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URI starting with two slashes … how do they behave?
Absolute URLs omitting the protocol (scheme) in order to preserve the one of the current page
shorthand as // for script and link tags? anyone see / use this before?

I was looking through the source of HTML5 Reset when I noticed the following line:

<script src="//ajax.googleapis.com/ajax/libs/jquery/1.5.1/jquery.min.js"></script>

Why does the URL start with two forward slashes? Is this a shorthand for http://?

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marked as duplicate by Wesley Murch, Quentin, Jukka K. Korpela, outis, Brian Roach Mar 10 '12 at 17:22

This question has been asked before and already has an answer. If those answers do not fully address your question, please ask a new question.

up vote 96 down vote accepted

The "two forward slashes" are a common shorthand for "whatever protocol is being used right now".

Best known as "protocol relative URLs", they are particularly useful when elements — such as the JS file in your example — could be loaded from either a http or a https context. By using protocol relative URLs, you can avoid implementing

if (window.location.protocol === 'http:') {
    myResourceUrl = 'http://example.com/my-resource.js';
} else {
    myResourceUrl = 'https://example.com/my-resource.js';
}

type of logic all over your codebase (assuming, of course, that the server at example.com is able to serve resources via both http and https).

A prominent real-world example is the Magento E-Commerce engine: for performance reasons, the shop's pages use plain http by default, whereas the checkout is https enabled.

When hard-coded resources (i.e. promotional banners in the site's header) are referenced by non protocol relative URLs (i.e. http://example.com/banner.jpg), customers reaching the https enabled checkout will be greeted with a rather unfriendly

"there are insecure elements on this page"

prompt - which, as you can imagine, throws the average non-tech-savvy person off.

If the aforementioned resource is referenced via //example.com/banner.jpg though, the browser takes care of prepending the proper protocol.

tl;dr: With even the slightest possibility of a mixed http/https environment, just use the double slash/protocol relative URLs for loading your resources — assuming that the host serving the content is both http and https enabled.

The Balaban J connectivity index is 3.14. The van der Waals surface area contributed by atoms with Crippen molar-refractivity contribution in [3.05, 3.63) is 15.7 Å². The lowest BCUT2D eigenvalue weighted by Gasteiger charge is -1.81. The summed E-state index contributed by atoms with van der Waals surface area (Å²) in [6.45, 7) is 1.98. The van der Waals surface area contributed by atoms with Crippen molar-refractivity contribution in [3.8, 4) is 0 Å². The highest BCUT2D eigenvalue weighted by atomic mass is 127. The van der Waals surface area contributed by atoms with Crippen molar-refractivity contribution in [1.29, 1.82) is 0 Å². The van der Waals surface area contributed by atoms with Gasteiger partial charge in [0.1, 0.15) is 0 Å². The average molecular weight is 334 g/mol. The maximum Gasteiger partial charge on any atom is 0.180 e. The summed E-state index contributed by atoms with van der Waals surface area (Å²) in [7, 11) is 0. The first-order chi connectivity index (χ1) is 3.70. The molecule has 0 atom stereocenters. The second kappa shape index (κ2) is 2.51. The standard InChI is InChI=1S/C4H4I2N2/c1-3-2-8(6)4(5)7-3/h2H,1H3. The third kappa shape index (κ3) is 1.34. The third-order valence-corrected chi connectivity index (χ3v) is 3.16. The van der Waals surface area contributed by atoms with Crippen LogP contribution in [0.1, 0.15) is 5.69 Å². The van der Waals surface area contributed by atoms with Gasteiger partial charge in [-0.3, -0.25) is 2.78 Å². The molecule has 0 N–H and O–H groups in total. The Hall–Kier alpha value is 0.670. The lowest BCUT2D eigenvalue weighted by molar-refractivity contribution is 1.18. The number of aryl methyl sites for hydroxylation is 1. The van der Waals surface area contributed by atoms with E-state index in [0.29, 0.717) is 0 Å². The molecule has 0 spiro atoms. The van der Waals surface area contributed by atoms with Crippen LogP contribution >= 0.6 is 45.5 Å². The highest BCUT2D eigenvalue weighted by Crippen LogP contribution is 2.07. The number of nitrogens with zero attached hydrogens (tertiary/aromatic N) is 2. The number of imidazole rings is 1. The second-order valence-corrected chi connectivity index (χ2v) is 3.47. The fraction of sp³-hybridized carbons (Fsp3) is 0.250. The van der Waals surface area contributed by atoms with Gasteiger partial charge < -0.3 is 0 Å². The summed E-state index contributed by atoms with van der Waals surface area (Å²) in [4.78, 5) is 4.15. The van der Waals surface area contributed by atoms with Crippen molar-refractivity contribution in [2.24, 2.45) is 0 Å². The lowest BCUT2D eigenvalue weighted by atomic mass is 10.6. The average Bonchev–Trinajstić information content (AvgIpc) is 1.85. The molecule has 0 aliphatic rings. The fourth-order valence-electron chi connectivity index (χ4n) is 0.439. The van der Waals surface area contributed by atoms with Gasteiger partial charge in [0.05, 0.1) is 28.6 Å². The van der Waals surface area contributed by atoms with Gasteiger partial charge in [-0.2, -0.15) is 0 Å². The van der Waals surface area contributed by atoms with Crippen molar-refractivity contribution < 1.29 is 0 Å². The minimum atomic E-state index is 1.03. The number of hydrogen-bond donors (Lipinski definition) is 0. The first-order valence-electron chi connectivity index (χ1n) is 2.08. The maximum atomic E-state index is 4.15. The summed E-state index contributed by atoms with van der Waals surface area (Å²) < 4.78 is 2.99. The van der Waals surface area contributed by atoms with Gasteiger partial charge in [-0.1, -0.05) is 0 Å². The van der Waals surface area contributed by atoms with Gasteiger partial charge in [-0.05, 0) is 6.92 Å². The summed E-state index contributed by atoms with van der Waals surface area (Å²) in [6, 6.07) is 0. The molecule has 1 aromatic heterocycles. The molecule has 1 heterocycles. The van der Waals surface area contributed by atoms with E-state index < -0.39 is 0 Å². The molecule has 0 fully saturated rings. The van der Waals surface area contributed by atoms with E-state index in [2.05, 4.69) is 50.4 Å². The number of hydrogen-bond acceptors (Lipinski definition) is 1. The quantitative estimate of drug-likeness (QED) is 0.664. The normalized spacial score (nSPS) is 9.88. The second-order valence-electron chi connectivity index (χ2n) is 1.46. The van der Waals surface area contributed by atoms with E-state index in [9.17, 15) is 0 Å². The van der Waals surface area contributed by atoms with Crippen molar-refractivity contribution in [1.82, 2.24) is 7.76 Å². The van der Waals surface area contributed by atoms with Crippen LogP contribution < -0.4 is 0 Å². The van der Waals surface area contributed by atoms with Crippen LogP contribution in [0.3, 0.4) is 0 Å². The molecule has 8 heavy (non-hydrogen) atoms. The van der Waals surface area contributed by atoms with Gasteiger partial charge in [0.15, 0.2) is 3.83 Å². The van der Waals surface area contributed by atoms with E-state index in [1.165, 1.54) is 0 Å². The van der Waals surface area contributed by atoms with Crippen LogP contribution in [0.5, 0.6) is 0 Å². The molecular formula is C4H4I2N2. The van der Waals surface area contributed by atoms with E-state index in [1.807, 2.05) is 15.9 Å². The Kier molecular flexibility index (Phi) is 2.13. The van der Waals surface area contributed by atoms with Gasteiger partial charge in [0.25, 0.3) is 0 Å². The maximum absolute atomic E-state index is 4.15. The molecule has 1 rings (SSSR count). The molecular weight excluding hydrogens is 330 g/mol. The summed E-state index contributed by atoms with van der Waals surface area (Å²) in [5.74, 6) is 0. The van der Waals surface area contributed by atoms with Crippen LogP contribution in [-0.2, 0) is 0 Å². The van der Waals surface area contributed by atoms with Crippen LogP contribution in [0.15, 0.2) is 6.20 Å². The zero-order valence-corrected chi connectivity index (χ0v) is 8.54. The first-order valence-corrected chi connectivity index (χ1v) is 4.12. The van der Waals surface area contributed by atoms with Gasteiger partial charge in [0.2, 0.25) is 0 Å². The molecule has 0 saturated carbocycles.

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Carefull though, if you do this in SharePoint 2010 SP will automatically change the tag to be https if your content authors are authoring on a secure site for a page consumed on a public site. The image will always be https on the http accessed url. Confirmed with the Telerik Rad Editor....not sure about vanilla SP. – Marc Sep 21 '12 at 21:19
2  
Yes, but why not a single slash? Doesn't that do the same thing? – mckoss Mar 29 '13 at 7:16
6  
@mckoss : a single slash works great if the file is on the same domain. I could, of course, fetch http(s)://mydomain.com/resource.jpg by referencing /resource.jpg. For http(s)://some-other-dudes-domain.com/other-resource.jpg, the single slash obviously won't work. – vzwick Mar 31 '13 at 14:22
    
On a minor note, the snippet above could be better implemented as: myResourceUrl = window.location.protocol + '://example.com/my-resource.js'; but of course myResourceUrl = '//example.com/my-resource.js'; is even simpler – Jose Gómez Oct 29 '14 at 23:35
1  
@vzwick, When did browsers started supporting this syntax? Since IE6 era? – Pacerier Jan 23 '15 at 9:34

It will automatically add https or http, depending on how the request was made.

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2  
Its worth noting this will populate not just http or https, but also any other protocol that the browser supports. FTP for example. It tells the browser to use the same protocol that is being used. (sorry to comment on an old post!) – kirgy Oct 23 '15 at 15:30

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